The airport capacity is that of the weakest link
Airport capacity overall
The airport’s capacity is that of the weakest link in the airport chain: terminal airspace, runway system, taxiways, aircraft parking areas, terminal (passenger processing) and even airport access (access roads and car parks). The capacity must therefore be subject to an overall analysis.
Capacity of the runway system
The runway system is in general the element that limits airport capacity due to its particular function: enabling aircraft to land and take-off safely. Its capacity takes three main elements into account:
- the structure of the air traffic;
- the traffic’s management by the air navigation service;
- the composition of the infrastructure.
As a general rule, the structure of the air traffic is not a result but rather a constituent datum of capacity. The traffic structure is the result basically of the air transport market, unless the infrastructures are saturated or the traffic is limited by the capacity. The structure of air traffic is characterized by the flight distribution (peak times, traffic density), by type of aircraft (dependent on the weight and geometrical dimensions) and by the distribution between arrivals and departures. These parameters generate significant traffic flow constraints.
The traffic management modes (or modes of feeding the runway system) by the air navigation service, taking wake turbulence into account, imposing in-flight and ground spacing constraints that have a direct impact on the capacity.
The traffic flow fluency also depends on the structure of the terminal’s airspace (volume and sectoring, arrival and departure route network, etc.), on the technical instruments (radar image and precision, flight sequencing assistance tools, etc.), on the methods in force (organization of arrival and departure flows, use of a “specialized” or “integrated” runway system in the case of a pair of parallel runways, air traffic rules, safety margins, etc.) and on the management of control post setting.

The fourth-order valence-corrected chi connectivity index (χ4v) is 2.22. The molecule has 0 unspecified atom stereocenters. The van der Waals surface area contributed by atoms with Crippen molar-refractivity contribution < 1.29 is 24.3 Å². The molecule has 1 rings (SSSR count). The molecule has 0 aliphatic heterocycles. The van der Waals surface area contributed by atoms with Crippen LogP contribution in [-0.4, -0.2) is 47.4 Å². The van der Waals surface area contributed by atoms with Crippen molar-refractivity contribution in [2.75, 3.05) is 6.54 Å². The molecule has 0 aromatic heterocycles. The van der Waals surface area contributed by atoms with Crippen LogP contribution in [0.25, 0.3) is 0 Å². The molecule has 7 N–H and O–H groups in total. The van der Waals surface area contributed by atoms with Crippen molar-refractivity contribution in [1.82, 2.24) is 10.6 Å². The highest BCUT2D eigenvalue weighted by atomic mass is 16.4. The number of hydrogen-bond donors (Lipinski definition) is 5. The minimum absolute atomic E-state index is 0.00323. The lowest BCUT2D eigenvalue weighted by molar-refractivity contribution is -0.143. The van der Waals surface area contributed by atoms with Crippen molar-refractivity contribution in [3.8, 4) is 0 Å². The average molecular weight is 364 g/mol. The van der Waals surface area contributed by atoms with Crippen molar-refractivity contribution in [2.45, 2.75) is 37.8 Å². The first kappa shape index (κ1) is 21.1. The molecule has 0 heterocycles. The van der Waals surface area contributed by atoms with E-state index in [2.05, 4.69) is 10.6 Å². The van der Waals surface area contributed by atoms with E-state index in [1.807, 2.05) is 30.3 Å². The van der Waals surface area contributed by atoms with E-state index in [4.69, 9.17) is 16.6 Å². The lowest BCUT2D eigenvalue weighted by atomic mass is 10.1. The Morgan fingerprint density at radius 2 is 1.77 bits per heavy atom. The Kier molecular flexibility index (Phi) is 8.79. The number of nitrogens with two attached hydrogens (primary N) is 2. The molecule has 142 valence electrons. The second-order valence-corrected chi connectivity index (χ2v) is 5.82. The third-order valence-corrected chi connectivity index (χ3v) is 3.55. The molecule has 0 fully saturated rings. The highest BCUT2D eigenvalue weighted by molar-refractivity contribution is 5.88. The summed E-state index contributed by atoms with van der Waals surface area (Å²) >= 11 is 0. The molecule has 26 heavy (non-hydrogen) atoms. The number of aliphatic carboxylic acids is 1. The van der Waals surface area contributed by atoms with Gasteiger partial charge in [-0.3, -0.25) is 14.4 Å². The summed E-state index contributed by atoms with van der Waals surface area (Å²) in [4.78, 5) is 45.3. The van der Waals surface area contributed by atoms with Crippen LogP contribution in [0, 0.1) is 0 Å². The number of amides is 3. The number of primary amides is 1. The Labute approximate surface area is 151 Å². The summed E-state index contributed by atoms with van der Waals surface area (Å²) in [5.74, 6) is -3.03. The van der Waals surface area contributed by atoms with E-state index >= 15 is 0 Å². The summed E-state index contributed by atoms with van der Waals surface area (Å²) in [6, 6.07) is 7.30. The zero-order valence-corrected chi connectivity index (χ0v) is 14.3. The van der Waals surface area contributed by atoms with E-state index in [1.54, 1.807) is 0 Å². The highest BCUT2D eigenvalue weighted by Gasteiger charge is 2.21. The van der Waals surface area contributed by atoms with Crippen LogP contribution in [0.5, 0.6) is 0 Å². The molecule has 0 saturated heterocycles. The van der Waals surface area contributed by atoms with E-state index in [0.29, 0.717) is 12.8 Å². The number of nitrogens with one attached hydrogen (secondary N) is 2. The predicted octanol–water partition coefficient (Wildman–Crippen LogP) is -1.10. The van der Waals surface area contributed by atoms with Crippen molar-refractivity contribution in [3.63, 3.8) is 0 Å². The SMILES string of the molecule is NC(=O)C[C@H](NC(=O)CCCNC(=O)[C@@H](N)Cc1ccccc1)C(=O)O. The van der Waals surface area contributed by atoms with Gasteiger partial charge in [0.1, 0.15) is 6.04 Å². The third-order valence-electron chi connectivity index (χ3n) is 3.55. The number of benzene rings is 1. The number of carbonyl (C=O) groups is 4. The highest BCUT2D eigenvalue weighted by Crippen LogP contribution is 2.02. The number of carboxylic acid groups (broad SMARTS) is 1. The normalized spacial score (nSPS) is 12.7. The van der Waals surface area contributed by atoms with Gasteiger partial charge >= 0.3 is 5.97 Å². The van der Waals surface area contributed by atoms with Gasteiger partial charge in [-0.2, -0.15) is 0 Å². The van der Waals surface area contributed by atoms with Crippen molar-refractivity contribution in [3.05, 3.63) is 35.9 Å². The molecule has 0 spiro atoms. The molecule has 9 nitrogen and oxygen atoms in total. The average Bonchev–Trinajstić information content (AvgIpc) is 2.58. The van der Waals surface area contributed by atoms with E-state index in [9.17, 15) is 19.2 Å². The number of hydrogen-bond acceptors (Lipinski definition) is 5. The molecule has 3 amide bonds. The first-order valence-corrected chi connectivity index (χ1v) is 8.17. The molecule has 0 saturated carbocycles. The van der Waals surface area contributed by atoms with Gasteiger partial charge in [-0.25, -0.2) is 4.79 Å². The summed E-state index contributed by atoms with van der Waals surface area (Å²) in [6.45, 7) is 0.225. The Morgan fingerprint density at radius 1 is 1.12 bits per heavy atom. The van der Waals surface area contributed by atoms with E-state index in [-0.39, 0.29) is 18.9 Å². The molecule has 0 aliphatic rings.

The capacity can be limited by constraints due to noise pollution or by shared use of the same terminal airspace by several airports (for example, Nice and Cannes). It can also be affected by certain atmospheric conditions (rain, snow, black ice, poor visibility), which can severely reduce traffic flow.
Finally, the ground infrastructure is the determinant but not unique element of the theoretical capacity. The number of runways, taxiways and their layout have a direct impact on the number of aircraft it is possible to deal with and therefore on capacity.
Definitions of capacity
This is the number of requests that can be dealt with in a period of time with a given infrastructure, by adhering to the regulation and taking a service quality level into account.
Requests can also correspond either to a number of movements on a runway or to the occupation rate of parking spaces or to the use of de-icing pads, etc.
The time period can range from a minute to a year depending on the problem being dealt with.
Determination of the technical capacity depends:
- on a given traffic point characterized by its duration and its structure (type of aircraft, mix of arrivals/departures);
- on runway system use practices, which depend on the quality of its feeding, on the safety margins;
- on a service quality level (average flight delay) acceptable to operators.
2.2 Declared capacity
It sets the maximum traffic flow an airport is able to accept, taking all elements of the airport chain into account (terminal airspace, runway system, taxiways, parking areas, terminal, road and rail access) as well as certain external constraints (environment). This is a value representing a stated objective of the airport. It is necessarily less than or equal to the technical capacity.
In the coordinated airports (Orly, Paris-CdG, Lyon, Nice), we introduced the notion of scheduling capacity, which is a variant of declared capacity. It enables a time committee, which meets every six months, to assign slots to airline companies. This procedure guarantees operators a quality service but reduces the airport’s accessibility.
The relationship between hourly capacity and annual capacity
The airport’s annual capacity is the maximum volume of traffic that can be handled during one year, taking into account an “overall” quality of service including a tax rate acceptable to airline operators and external constraints (curfew, for example). It is generally expressed in number of passengers or movements per year.
Annual capacity is related to operational hourly capacity, but this relationship varies across airports based primarily on the distribution of peak hours during the day and peak days in the year. Thus, with equal operational capacities, an airport that continuously receives a mix of short, medium and long-haul traffic during the day will have an annual capacity greater than that of an airport with short or medium-haul traffic at two daily peak times. In addition, comparisons in numbers of passengers must take into account the average aircraft size, to be re-expressed in numbers of aircraft movements. The average load (average number of passengers per movement) is indeed very different depending on the site.
Updated on February 2 2018